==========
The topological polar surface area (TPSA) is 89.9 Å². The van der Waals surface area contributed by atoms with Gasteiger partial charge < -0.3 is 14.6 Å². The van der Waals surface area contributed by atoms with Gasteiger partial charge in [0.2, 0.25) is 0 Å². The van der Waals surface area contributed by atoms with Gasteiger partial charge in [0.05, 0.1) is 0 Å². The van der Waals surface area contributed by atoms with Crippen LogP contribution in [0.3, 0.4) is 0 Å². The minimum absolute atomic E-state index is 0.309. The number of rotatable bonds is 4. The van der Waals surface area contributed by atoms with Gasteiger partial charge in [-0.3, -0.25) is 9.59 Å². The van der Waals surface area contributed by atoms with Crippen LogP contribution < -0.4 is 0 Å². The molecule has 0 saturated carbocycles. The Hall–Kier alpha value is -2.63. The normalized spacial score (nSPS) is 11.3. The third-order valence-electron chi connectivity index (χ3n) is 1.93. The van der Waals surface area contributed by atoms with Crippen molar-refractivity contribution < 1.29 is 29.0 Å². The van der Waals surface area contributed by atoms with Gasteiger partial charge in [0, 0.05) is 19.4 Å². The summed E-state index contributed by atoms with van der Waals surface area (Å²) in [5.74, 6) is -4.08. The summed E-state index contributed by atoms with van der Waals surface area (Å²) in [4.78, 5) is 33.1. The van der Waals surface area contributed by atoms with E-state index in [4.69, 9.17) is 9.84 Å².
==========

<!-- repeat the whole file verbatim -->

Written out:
The topological polar surface area (TPSA) is 89.9 Å². The van der Waals surface area contributed by atoms with Gasteiger partial charge < -0.3 is 14.6 Å². The van der Waals surface area contributed by atoms with Gasteiger partial charge in [0.2, 0.25) is 0 Å². The van der Waals surface area contributed by atoms with Gasteiger partial charge in [0.05, 0.1) is 0 Å². The van der Waals surface area contributed by atoms with Crippen LogP contribution in [0.3, 0.4) is 0 Å². The minimum absolute atomic E-state index is 0.309. The number of rotatable bonds is 4. The van der Waals surface area contributed by atoms with Gasteiger partial charge in [-0.3, -0.25) is 9.59 Å². The van der Waals surface area contributed by atoms with Crippen LogP contribution < -0.4 is 0 Å². The molecule has 0 saturated carbocycles. The Hall–Kier alpha value is -2.63. The normalized spacial score (nSPS) is 11.3. The third-order valence-electron chi connectivity index (χ3n) is 1.93. The van der Waals surface area contributed by atoms with Crippen molar-refractivity contribution < 1.29 is 29.0 Å². The van der Waals surface area contributed by atoms with Gasteiger partial charge in [0, 0.05) is 19.4 Å². The summed E-state index contributed by atoms with van der Waals surface area (Å²) in [5.74, 6) is -4.08. The summed E-state index contributed by atoms with van der Waals surface area (Å²) in [4.78, 5) is 33.1. The van der Waals surface area contributed by atoms with E-state index in [4.69, 9.17) is 9.84 Å².